the making of the agreement.’ ” Kipps, 169 Vt. at 107, 732 A.2d at 131 (quoting Isbrandsten v.
N. Branch Corp., 150 Vt. 575, 579, 556 A.2d 81, 84 (1988)).

15
¶ 32. In this case, we do not find the deed language in question to be ambiguous on its
face, and Snelgrove has not offered any extrinsic evidence of the circumstances surrounding the
making of the agreement that might suggest an ambiguity that is not apparent on the deed’s face.
The easement grants Snelgrove a limited right to enter onto the section of the LeBlanc property
adjoining the boathouse for the purpose of maintaining or making repairs to the structure.
Standing on a dropcloth on the LeBlanc property while repainting the boathouse, placing the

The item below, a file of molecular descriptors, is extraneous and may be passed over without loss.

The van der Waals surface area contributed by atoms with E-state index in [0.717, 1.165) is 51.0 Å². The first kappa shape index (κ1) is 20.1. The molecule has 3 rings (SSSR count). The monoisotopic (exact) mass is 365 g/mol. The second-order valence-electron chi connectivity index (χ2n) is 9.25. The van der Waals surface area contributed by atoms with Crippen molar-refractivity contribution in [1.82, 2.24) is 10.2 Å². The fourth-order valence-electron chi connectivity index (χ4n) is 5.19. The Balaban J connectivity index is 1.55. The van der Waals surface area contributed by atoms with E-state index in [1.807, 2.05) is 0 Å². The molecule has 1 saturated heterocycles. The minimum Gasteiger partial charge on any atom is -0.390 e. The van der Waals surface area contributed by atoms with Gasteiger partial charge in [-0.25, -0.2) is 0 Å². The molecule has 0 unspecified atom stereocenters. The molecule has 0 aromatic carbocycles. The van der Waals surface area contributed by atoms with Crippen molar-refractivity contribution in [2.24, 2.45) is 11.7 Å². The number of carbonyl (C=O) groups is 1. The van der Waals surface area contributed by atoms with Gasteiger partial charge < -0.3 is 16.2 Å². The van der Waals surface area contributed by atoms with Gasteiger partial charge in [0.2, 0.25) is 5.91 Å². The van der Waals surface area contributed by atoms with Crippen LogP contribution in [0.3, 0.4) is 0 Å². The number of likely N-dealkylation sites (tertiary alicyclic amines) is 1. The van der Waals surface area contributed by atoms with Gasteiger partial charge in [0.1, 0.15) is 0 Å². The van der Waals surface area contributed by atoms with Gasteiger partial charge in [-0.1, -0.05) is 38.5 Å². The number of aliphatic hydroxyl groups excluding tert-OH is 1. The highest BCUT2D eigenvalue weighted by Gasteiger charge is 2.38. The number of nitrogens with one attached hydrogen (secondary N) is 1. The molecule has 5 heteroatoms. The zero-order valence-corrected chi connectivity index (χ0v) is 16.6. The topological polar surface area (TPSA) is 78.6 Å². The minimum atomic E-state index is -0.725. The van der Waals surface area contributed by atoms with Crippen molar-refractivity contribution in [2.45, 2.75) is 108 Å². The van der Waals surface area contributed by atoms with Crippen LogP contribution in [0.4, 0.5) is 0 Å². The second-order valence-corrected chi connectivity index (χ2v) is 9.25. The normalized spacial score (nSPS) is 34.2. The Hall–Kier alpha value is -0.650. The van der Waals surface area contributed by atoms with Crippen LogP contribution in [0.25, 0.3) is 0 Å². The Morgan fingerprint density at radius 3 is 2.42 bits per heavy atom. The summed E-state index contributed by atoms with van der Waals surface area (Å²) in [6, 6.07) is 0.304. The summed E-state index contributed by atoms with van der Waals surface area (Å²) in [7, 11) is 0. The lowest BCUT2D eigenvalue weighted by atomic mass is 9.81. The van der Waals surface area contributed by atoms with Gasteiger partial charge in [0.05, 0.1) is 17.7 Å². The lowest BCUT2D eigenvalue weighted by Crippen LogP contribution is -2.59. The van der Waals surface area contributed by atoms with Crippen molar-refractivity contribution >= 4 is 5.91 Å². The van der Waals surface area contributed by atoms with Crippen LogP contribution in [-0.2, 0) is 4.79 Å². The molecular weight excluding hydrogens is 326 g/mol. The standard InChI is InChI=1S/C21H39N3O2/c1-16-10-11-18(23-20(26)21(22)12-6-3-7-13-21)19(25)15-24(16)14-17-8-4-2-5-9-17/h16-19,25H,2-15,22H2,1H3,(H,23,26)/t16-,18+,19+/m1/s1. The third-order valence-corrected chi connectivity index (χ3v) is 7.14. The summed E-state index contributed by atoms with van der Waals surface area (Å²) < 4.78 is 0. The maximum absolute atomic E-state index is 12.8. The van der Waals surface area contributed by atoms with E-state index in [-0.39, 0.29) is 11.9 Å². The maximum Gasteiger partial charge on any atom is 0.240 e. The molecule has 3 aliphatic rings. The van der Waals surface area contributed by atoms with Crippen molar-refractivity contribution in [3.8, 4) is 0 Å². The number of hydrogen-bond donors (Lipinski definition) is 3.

base of a ladder on the LeBlanc property while repairing rotting wood on the boathouse wall, or
even situating heavy equipment on the LeBlanc property for the purpose of demolishing and
rebuilding the failing wooden structure atop the existing boathouse foundation are all examples
of activities falling within the scope of the easement. But building a permanent concrete
structure several feet high, extending twenty-five feet onto the LeBlanc property,8 thereby
permanently appropriating the use of that property and substantially expanding the geographic
scope of the purported easement—and doing all of this for the purpose of providing support
necessitated by the relocation of the boathouse from its location at the time the easement was
conveyed to a new location several feet removed from that spot—goes far beyond the type of